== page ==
‘Is there any one of the royal family who wants to be king or queen? I don't think so.’ Back in 2017, when Meghan Markle was 'girlfriend' and not yet 'Duchess of Sussex,' Prince Harry was already expressing doubts about his future role. In a lengthy interview with US magazine Newsweek Harry explained, ‘I sometimes still feel I am living in a goldfish bowl,’ and described longing to be 'something other than Prince Harry.’
Since the announcement of their resignation from the royal firm, much attention has focused on Meghan. To some (well, perhaps just Eamonn Holmes) she’s ‘weak, manipulative and spoilt’. To others, she’s the perfect role model for young women everywhere. Meghan may be villain or victim but Harry is rarely portrayed as anything other than her puppet. Either he’s being manipulated into making sure ‘what Meghan wants, Meghan gets,’ or he’s bravely suffering on her behalf. In reality, as his 2017 interview shows, Harry’s scepticism about his royal role is nothing new.
Harry has changed his mind about one thing. Two years ago he moaned about being a Prince but was quick to add: ‘we will carry out our duties at the right time.’ Resigning as a senior royal, or, more accurately, going part time, means opting out of the ‘duties’. So, why the change of heart?
For the woke commentariat, the answer is blindingly obvious. According to the Guardian, ‘abuse and neglect’ meted out by ‘the rightwing press’ has driven Harry and Meghan away. Afua Hirsch, writing in the New York Times, claims that many among Britain’s 'communities of colour' are ‘also thinking about moving.’ We’re given the impression that tabloid hacks regularly churn out racist diatribes for a nation swept up in a tide of Brexit-backed xenophobia.
But even Hirsch’s attempt to frame their treatment as all about racism, only really manages to uncover a dodgy headline and a bizarre reference in the Mail to Meghan's ‘exotic DNA’. Hirsch mainly falls back upon ‘double standards’ to prove her point. Apparently, when other royals guest edit or appear on the front cover of magazines they are ‘quietly praised’ whereas Meghan was taken to task for her involvement with Vogue. And that’s before we even start on Prince Andrew. Count the column inches, urge Meghan’s champions. They demand to know why so much more attention is given to Harry and Meghan than Prince Andrew, who was friends with a convicted paedophile.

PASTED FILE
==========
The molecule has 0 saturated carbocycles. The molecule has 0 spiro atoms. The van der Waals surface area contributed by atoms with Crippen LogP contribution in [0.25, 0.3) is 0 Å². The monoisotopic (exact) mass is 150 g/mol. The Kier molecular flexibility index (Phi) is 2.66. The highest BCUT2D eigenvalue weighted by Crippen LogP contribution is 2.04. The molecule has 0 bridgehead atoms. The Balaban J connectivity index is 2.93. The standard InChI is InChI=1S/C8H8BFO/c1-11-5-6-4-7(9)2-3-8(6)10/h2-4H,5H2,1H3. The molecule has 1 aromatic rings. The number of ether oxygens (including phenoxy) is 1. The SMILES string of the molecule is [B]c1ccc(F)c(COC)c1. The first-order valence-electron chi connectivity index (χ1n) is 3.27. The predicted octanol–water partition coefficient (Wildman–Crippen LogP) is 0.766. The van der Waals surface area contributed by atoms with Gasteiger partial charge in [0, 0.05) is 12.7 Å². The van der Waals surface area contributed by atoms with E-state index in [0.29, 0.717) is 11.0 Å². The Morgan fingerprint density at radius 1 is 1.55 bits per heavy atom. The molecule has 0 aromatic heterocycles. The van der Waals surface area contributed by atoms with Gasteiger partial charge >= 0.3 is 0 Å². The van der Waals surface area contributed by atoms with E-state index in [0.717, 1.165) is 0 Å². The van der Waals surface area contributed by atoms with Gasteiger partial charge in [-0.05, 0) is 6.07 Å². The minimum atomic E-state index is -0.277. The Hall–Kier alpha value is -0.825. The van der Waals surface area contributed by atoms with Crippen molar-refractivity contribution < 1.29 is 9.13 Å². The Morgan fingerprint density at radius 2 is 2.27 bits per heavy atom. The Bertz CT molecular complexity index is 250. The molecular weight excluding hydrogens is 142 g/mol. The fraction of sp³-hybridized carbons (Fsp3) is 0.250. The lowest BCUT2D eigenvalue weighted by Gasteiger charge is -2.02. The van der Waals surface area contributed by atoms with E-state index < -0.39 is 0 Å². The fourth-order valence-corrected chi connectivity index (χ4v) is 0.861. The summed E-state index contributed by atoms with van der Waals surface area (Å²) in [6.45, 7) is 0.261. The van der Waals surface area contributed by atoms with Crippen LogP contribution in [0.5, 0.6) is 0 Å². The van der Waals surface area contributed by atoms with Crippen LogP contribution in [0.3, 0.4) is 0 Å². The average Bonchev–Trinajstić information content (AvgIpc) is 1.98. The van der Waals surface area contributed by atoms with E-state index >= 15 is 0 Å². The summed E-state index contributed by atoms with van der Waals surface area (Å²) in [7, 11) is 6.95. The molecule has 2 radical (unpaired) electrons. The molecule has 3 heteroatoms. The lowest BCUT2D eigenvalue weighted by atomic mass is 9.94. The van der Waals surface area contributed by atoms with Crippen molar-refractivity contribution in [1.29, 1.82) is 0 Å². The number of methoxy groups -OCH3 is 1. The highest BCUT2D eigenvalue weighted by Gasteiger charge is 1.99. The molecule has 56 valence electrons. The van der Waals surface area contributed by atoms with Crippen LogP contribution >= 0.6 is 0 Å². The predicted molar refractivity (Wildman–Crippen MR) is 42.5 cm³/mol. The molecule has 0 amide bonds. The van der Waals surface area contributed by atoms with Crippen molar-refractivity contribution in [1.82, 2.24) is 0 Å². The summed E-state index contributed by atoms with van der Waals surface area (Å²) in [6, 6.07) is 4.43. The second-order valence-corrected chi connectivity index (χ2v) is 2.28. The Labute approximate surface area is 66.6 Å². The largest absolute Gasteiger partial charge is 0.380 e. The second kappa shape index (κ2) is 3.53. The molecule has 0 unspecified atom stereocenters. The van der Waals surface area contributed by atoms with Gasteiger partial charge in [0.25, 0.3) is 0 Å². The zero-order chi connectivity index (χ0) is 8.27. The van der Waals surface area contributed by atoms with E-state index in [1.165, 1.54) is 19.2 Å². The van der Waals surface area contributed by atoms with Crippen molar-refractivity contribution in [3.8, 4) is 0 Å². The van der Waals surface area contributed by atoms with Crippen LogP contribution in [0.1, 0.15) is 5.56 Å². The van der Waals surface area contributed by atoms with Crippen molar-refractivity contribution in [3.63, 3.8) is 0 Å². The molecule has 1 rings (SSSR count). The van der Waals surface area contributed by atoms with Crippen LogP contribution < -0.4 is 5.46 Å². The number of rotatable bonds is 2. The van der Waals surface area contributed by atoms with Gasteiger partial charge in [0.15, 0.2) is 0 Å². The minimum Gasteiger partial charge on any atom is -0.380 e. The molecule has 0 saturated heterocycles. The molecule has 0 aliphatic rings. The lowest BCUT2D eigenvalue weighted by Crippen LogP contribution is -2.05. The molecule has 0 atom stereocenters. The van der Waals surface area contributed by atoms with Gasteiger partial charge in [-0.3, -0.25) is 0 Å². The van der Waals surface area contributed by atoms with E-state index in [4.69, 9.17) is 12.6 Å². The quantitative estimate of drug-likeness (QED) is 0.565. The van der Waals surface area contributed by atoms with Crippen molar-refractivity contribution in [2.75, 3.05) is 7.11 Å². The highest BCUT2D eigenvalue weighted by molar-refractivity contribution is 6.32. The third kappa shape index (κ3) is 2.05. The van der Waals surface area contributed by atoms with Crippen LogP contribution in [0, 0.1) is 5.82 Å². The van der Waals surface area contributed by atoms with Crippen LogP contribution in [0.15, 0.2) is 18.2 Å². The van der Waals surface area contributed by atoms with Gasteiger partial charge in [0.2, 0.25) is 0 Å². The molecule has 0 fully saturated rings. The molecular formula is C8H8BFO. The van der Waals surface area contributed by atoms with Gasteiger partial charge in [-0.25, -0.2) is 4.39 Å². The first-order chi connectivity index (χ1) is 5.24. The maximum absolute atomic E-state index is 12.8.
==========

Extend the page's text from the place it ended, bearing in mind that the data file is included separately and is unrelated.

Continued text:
Certainly Harry and Meghan have received plenty of press attention. But press attention is fairly normal for the royals. Even before he became the rather pathetic figure he is today, Prince Andrew received his fair share. He was dubbed ‘Airmiles Andy’ because of his penchant for frequent and expensive business trips, preferably in a private jet or helicopter. This came after ‘Randy Andy’, the ‘playboy prince’ whose partying, drinking and presumed sexual conquests made for page after page of royal titillation. His relationship with Sarah Ferguson was subject to far more scrutiny, lurid headlines and long range paparazzi shots in one week than Harry and Meghan have experienced in a year.
Harry and Meghan have not had an easy ride from the press but it’s hard to prove they have been subjected to a racist double standard. What they have received is criticism. They have been criticised for preaching about environmentalism while flying around the world in private jets. They’ve been criticised for extravagance; £50,000 engagement dresses are beyond the reach of most of us. They’ve been criticised for complaining that no one asked if they were okay while travelling around some of the poorest countries on earth. They’ve been criticised for taking public money – £2.4 million for home improvements – while not giving the public a glimpse of baby Archie’s christening.
Harry and Meghan may not like it but these are valid criticisms. But we live in strange times. Today, erstwhile republicans fawn over the royal couple, and those who would once have championed a free press now demand royal coverage is pre-approved and carefully curated by a Duke and Duchess that are beyond reproach.
This narrative has taught Harry it’s acceptable for him to ditch the tiresome commitment he once had to fulfilling his duty, and allows the pair to see stepping back from the responsibilities of public life as an act of bravery. Harry and Meghan want to drop boring duties and avoid pesky royal correspondents, but keep access to Charles’s wallet, inherited wealth and the status of royalty. What they really seem to want is immunity from criticism – and no public figure, no matter their titles or source of income – has a right to that.